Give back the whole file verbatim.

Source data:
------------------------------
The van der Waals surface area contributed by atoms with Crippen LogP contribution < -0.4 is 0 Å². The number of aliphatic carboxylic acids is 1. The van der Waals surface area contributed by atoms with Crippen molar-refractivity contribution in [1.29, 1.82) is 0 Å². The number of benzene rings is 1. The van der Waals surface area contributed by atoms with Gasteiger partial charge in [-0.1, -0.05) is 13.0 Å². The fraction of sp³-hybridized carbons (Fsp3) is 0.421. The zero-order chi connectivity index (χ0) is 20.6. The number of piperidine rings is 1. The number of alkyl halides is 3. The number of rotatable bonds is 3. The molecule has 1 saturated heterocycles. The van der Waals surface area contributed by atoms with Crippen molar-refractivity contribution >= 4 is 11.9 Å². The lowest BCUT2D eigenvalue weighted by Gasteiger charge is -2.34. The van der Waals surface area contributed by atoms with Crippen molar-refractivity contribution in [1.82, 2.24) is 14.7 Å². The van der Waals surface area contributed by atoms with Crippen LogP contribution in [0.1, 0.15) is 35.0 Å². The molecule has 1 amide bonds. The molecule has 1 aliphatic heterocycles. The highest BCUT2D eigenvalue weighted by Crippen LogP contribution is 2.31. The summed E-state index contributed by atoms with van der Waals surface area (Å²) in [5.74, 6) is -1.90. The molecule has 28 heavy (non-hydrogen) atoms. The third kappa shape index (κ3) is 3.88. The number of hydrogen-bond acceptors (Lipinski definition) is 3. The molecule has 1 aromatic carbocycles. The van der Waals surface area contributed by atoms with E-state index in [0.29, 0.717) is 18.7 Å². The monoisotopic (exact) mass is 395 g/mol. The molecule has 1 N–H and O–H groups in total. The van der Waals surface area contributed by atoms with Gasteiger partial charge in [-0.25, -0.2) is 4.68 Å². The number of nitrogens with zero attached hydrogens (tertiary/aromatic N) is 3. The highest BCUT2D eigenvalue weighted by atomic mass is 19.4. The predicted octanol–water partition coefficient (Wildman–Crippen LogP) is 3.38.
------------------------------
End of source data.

The van der Waals surface area contributed by atoms with Crippen LogP contribution < -0.4 is 0 Å². The number of aliphatic carboxylic acids is 1. The van der Waals surface area contributed by atoms with Crippen molar-refractivity contribution in [1.29, 1.82) is 0 Å². The number of benzene rings is 1. The van der Waals surface area contributed by atoms with Gasteiger partial charge in [-0.1, -0.05) is 13.0 Å². The fraction of sp³-hybridized carbons (Fsp3) is 0.421. The zero-order chi connectivity index (χ0) is 20.6. The number of piperidine rings is 1. The number of alkyl halides is 3. The number of rotatable bonds is 3. The molecule has 1 saturated heterocycles. The van der Waals surface area contributed by atoms with Crippen molar-refractivity contribution >= 4 is 11.9 Å². The lowest BCUT2D eigenvalue weighted by Gasteiger charge is -2.34. The van der Waals surface area contributed by atoms with Crippen molar-refractivity contribution in [1.82, 2.24) is 14.7 Å². The van der Waals surface area contributed by atoms with Crippen LogP contribution in [0.1, 0.15) is 35.0 Å². The molecule has 1 amide bonds. The molecule has 1 aliphatic heterocycles. The highest BCUT2D eigenvalue weighted by Crippen LogP contribution is 2.31. The summed E-state index contributed by atoms with van der Waals surface area (Å²) in [5.74, 6) is -1.90. The molecule has 28 heavy (non-hydrogen) atoms. The third kappa shape index (κ3) is 3.88. The number of hydrogen-bond acceptors (Lipinski definition) is 3. The molecule has 1 aromatic carbocycles. The van der Waals surface area contributed by atoms with E-state index in [0.29, 0.717) is 18.7 Å². The monoisotopic (exact) mass is 395 g/mol. The molecule has 1 N–H and O–H groups in total. The van der Waals surface area contributed by atoms with Gasteiger partial charge in [-0.25, -0.2) is 4.68 Å². The number of nitrogens with zero attached hydrogens (tertiary/aromatic N) is 3. The highest BCUT2D eigenvalue weighted by atomic mass is 19.4. The predicted octanol–water partition coefficient (Wildman–Crippen LogP) is 3.38.